A Low Credit Score Costs Home Buyers Big—Here's How Much
Courtesy of realtor.com
With skyrocketing home prices and rising mortgage rates, many home buyers are frantically looking for ways to cut down on costs wherever they can. But in one area, it makes sense to ramp up spending, experts say—paying off old bills, debts, and credit cards.
That's because a very good credit score can save home buyers tens of thousands of dollars over the life of their mortgage, according to a recent report from online financial services marketplace LendingTree. That's not chump change.
LendingTree estimates borrowers with very good credit scores of 740 to 799 can save $29,106 over those with a fair credit score of 580 to 669. The savings would be on the annual percentage rate of a 30-year fixed mortgage of $234,437, which is the average size of those loans, according to the report. Those savings are the price of a decent new car.
Aside from monthly costs, it's a lot harder to get a loan with poor credit.
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“When you’re taking out a mortgage, you’re asking a lender to invest in you for a very long time," says Kali McFadden, senior research analyst at LendingTree.
"If you have a higher credit score, it means statistically you’re more likely to pay your bill on time," she says. But "if you have a lower credit score, lenders are taking a bigger risk that you’re not going to pay your mortgage off or [you'll go into] foreclosure."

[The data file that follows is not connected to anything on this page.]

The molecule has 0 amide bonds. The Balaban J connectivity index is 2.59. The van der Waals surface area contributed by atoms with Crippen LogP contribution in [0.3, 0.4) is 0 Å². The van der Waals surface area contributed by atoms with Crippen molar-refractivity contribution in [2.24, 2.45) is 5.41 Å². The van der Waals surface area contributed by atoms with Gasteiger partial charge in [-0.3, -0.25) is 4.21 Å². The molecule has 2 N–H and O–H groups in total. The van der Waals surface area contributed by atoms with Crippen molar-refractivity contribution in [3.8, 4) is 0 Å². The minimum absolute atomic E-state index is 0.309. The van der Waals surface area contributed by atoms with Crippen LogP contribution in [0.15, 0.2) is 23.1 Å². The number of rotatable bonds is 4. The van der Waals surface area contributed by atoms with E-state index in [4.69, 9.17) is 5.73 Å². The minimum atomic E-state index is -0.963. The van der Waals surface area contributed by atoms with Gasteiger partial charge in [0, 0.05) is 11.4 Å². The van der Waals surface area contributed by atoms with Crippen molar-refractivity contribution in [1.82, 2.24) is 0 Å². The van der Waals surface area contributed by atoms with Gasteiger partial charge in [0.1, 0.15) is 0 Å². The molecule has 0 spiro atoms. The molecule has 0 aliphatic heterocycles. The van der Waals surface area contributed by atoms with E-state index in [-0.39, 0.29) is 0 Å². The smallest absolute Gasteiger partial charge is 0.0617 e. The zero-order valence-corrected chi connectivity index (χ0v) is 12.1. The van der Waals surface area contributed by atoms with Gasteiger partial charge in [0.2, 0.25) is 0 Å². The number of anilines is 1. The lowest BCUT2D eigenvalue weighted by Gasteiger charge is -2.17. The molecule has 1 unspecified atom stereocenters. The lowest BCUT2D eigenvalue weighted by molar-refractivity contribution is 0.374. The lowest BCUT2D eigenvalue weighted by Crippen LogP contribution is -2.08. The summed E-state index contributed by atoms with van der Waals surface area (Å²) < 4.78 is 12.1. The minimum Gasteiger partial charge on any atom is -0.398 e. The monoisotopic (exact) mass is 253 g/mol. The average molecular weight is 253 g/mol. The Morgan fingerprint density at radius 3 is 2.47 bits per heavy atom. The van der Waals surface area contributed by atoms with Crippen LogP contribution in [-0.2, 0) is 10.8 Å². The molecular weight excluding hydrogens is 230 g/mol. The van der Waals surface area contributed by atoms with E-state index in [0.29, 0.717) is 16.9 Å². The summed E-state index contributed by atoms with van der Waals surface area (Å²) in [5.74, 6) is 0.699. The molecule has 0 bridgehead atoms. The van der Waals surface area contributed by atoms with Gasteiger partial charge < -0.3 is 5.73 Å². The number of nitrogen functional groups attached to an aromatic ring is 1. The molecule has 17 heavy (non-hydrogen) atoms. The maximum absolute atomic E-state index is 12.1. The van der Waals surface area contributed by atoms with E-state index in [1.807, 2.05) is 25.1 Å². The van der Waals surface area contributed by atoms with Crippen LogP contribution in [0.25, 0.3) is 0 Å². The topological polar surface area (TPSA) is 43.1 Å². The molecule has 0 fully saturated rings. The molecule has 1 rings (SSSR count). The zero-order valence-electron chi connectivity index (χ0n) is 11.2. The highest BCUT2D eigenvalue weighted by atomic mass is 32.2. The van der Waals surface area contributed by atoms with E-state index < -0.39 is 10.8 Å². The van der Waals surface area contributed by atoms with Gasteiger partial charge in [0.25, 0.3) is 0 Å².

Credit score sweet spot
The ideal credit score is from 760 to 780 and up, McFadden says. Anything much below that and lenders are more likely to charge a higher interest rate or pile on more fees to compensate for the risk that the borrower may miss payments.
She recommends that would-be borrowers get their credit reports and resolve any outstanding issues before applying for a loan. They should also pay down or pay off old balances, not open or close any credit cards, and pay their bills on time.
That's not to say every lender will offer rates to those with sterling credit, says Don Frommeyer, a mortgage loan originator at Marine Bank in Indianapolis. But some will and others will knock off various charges, such as filing and overnight fees.
In addition, many buyers will save substantially less over the life of their loan. That's because after five or six years, many are likely to refinance their loan or move into a new home requiring a new mortgage.
Still, buyers should focus on boosting their credit score.
"You always save money with a higher credit score," Frommeyer says. But "you can pay a fee for a lower credit score."